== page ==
Christ Church Cranbrook is a towered late English Gothic Revival Church. This was the type of church architecture favored by George Booth. It was inspired by the old Gothic parish churches found in the Kent, England, countryside, the area from which Booth’s family came. As he planned Christ Church Cranbrook, he used these churches as the models for the church he was to build.
Gothic architecture originated in France during the Middle Ages, developing out of the earlier Romanesque style. Romanesque churches are characterized by rounded arches, thick walls, and small windows. In contrast, height is important in Gothic churches, arches are tall and pointed, walls are thinner and contain large windows to help reduce their weight and to bring in more light, and buttresses, often flying, help to redistribute weight and provide additional support. There is copious delicate and intricate decoration, both interior and exterior.
Gothic architecture was predominant from the 12th to the 16th centuries in Europe. Gothic Revival architecture began in the mid-18th century as a response to the rise of Evangelicalism in the church, which led to simpler and plainer architecture. Gothic Revival architecture, on the other hand, was closely tied to a wish for pre-Reformation style churches and more Anglo-Catholic styles of worship. By the end of the 19th century, other styles began to affect this architecture.
The Arts and Crafts movement was one such style that enhanced the Gothic style. It was highly admired by Booth for its emphasis on beauty, utility, superior craftsmanship and individual design. Booth hired many Arts and Crafts artists to work at Christ Church Cranbrook.
Having chosen an architectural style, Booth then needed to find the best architect with whom he could work to oversee the planning and building of the church. He chose Bertram Grosvenor Goodhue, considered one of the best Gothicists in America. Goodhue was also heavily involved in the Arts and Crafts Movement. However Goodhue died suddenly, with the project barely started. Oscar Murray, a principal in Goodhue’s firm who had been working on the project with Goodhue, then became the chief architect and designer of Christ Church Cranbrook.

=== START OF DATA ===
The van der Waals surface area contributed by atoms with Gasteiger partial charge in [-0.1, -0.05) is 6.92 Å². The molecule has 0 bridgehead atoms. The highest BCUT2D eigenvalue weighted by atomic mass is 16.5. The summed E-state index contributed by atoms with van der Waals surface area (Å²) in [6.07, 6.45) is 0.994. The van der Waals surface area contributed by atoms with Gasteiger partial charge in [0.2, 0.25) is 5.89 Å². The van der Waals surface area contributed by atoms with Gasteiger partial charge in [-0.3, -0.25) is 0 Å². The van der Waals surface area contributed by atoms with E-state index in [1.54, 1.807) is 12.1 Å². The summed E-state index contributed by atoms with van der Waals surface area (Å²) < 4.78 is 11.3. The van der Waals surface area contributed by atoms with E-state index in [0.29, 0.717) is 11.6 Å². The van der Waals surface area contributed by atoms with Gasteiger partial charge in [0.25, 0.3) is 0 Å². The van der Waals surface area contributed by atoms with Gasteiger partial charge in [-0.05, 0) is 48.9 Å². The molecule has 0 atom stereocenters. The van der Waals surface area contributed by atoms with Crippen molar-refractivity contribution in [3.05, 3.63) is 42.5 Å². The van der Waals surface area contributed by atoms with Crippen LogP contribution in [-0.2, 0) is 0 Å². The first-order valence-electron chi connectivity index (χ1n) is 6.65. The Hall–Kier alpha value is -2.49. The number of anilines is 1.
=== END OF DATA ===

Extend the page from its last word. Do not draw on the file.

The Gothic architectural features that can be seen at Christ Church Cranbrook include pointed arches and ceilings. The arches are tall and narrow, and they draw the eye upward and toward the altar at the front of the building. There are buttresses, although not flying buttresses as found in many Gothic churches. These help support the walls and ceiling by redistributing the weight. The side aisles of the church are colonnaded, with lower ceilings, while the narrow center of the nave is very tall and pointed. The north aisle leads to St. Paul’s Chapel, a side chapel, while the south aisle leads to the passage to the carillon tower and community rooms. Windows in the nave are large and have stone tracery. Windows on the sides of the nave have a kind of painted glass called grisaille that is seen in European Gothic churches. There are stained glass windows at the East (altar end) and the West (narthex and entrance to the church). In addition, there are stained glass windows in St. Paul’s Chapel and in the Baptistry by the entrance. The building is constructed of grayish sandstone from Berea, Ohio, with lighter limestone trim. The exterior walls are rough-cut, and the roof is slate-covered.
Both inside and outside, there is room for the intricate and delicate decoration for which Gothic architecture is noted. Much of this was done by artisans of the Arts and Crafts movement. There is carving and statuary on the outside of the building as well.